Gaddy v. Gilbert

Annotate this Case

140 Ga. App. 508 (1976)

231 S.E.2d 403

GADDY v. GILBERT.

52950.

Court of Appeals of Georgia.

Submitted October 13, 1976.

Decided November 1, 1976.

Rehearing Denied November 19, 1976.

Leiter & Leiter, Robert Paul Leiter, Beulah J. Leiter, for appellant.

W. Ron Bryan, for appellee.

McMURRAY, Judge.

This case involves a suit for damages in which plaintiff alleges the defendant maliciously prosecuted him by taking out a peace warrant without reason therefor and for the purpose of injuring him. The petition alleges that the prosecution ended in his favor when the charges against him were dismissed after a hearing. Defendant answered, denying the claim for damages against him, but admitting that he had dismissed the plaintiff from his job and requested that he leave the premises, at which time plaintiff became angry, calling him a "low down s.o.b.," and knowing that the plaintiff carried a pistol in his tool box which was readily available to him and being in fear of his life, he admitted that he took out a peace warrant for his protection. He also alleges that a personal friend of the plaintiff's in the shop became enraged over the firing and advised him that he would return with the plaintiff and that they would kill him and he also called him a "low down s.o.b."

After trial a verdict was returned in favor of the plaintiff in the sum of $17,500 and the judgment followed the verdict. A motion for judgment notwithstanding the verdict or in the alternative, motion for new trial, was filed by the defendant, and after a hearing the same was denied. Defendant appeals. Held:

1. Defendant argues at great length in his brief that plaintiff failed to prove his case against him in that the evidence was overwhelming that he had probable cause for taking out the peace warrant against the plaintiff. However, it is admitted that the peace warrant was taken out and dismissed after a hearing, that the defendant did fire the plaintiff, who called him an "s.o.b.," but the evidence thereafter is in considerable conflict as to any threats made against the defendant by the plaintiff. There was considerable testimony by the plaintiff that he was damaged by the taking out of the peace warrant and by his arrest, and that subsequently the case was dismissed in his favor. Accordingly, the court did not err in finding that the evidence was sufficient to support the verdict. Code §§ 105-801, 105-805; Washington v. *509 Creighton, 56 Ga. App. 467 (193 SE 78); Campbell v. Tatum, 71 Ga. App. 58 (30 SE2d 56); Stinespring v. Fields, 139 Ga. App. 715 (1).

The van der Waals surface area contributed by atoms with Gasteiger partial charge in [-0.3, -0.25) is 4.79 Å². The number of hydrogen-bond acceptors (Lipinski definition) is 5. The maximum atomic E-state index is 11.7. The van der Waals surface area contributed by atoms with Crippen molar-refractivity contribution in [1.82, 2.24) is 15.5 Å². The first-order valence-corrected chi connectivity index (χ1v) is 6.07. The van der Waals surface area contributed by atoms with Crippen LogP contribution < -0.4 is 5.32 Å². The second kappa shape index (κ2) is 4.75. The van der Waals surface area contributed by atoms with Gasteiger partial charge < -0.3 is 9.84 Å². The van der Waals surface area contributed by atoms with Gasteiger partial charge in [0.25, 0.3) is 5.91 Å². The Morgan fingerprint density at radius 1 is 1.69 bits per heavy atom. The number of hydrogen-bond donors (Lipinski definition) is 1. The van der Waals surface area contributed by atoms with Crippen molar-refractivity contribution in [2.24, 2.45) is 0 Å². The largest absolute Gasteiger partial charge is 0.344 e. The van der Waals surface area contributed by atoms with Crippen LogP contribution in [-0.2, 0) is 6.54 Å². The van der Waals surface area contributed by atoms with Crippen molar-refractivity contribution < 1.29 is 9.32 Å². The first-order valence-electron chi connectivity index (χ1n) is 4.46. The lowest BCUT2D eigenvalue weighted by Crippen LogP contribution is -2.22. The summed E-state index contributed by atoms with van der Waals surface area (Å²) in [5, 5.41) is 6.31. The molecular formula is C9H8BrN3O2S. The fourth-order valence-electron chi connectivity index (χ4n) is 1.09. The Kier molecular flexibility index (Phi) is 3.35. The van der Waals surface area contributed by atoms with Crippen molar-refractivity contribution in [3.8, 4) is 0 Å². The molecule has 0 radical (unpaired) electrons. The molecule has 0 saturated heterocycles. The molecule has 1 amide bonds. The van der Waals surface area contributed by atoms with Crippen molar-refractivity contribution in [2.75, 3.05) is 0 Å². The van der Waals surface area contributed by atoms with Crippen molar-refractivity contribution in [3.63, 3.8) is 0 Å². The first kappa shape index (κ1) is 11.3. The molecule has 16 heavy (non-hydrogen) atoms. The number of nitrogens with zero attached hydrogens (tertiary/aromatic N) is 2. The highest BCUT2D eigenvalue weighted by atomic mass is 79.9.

2. Defendant contends that the verdict should be set aside because plaintiff failed to prove malice or want of probable cause but, again, the evidence was sufficient to authorize the jury to find that the defendant was without probable cause in taking out the peace warrant against him. A total want of probable cause is a circumstance from which malice may be inferred, but such inference may be rebutted by proof. Code § 105-804; Progressive Life Ins. Co. v. Doster, 98 Ga. App. 641, 642 (4) (106 SE2d 307).

3. Defendant also contends the verdict is excessive. In such cases there is no exact measure of damage, but the jury should weigh the worldly circumstances of the parties and all the attendant facts, as well as any proof of expenses, loss of time, and other damages, if any. See Code § 105-2003; Coleman v. Allen, 79 Ga. 637, 638 (5) (5 SE 204). See also Stinespring v. Fields, 139 Ga. App. 715 (4), supra. However, defendant has not pointed out any evidence which shows that the jury was guilty of bias and prejudice in its verdict. No bias or prejudice of the jury being indicated, the verdict will not be disturbed.

Judgment affirmed. Quillian, P. J., and Marshall, J., concur.